[FOM] Verifying or Falsifying The Principle of Computational Equivalence

Kovas Boguta kovasb at wolfram.com
Thu Nov 1 13:13:44 EDT 2007

There have been some recent messages speculating on what it would take to 
falsify the PCE.

The PCE is not a mathematical conjecture, and cannot be proven or 
disproven by a single theorem or counterexample. It is instead a statement 
about what will typically occur in 'practice' with computational systems, 
and therefore its verification or falsification is primarily an
  experimental matter.

It is well known that there are a class of systems that seem to contradict 
the spirit of the PCE, due to being capable of exhibiting complexity yet 
failing to be universal. In fact, Wolfram gives perhaps the minimal such 
system -- the first primitive recursive function to show complex behavior 
-- on


There are two important points to keep in mind when considering the 
significance of such systems.

The first is that the PCE is not a statement about systems, but rather a 
statement about the concrete computations performed by systems. 
Understanding how these two worlds relate to each other is an open 
question. Statements about universality are ultimately derivative from the 
PCE, and we do not yet understand their nature.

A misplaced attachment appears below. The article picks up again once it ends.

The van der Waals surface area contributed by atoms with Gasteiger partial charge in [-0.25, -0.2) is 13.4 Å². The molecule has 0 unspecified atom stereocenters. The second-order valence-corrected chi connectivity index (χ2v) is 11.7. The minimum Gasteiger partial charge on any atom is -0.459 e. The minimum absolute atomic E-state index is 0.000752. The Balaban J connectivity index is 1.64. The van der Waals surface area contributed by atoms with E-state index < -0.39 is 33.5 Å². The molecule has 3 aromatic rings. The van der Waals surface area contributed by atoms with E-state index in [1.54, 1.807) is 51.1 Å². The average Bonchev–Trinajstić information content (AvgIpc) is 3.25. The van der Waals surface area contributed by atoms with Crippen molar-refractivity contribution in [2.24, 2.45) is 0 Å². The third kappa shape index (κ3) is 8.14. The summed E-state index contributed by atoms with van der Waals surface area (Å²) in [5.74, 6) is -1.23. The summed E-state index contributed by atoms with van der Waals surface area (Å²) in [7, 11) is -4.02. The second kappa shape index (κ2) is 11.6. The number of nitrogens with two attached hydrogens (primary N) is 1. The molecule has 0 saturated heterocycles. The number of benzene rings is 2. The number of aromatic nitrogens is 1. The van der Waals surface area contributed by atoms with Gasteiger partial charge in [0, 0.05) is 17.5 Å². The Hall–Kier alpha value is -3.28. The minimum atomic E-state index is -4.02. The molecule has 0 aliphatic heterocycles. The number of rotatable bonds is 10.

Nevertheless, the PCE does seem to imply that most systems that show 
complex behavior will turn out to the universal. The validity of this 
prediction then hinges on the interpretation of "most". Is it 90%? 
99.999%? My second point concerns how this qualitative measure should be 

One issue with the theoretical study of computation is that invariably 
much research effort will be expended resolving "corner cases". And if one 
defines "most" in terms of the number of publications on certain topics, 
one's intuition will be skewed against the PCE, due the intricate web of 
technical details that may keep systems from "full" universality.

An alternative population of systems can be generated by enumerating 
simple programs, and I believe this is the correct way to measure the 
success of the PCE. Their population is large and diverse, and may be 
systematically studied. Most importantly, their behavior is not engineered 
by humans, and therefore can be understood as an authentic representation 
of what is or is not common in the computational universe.

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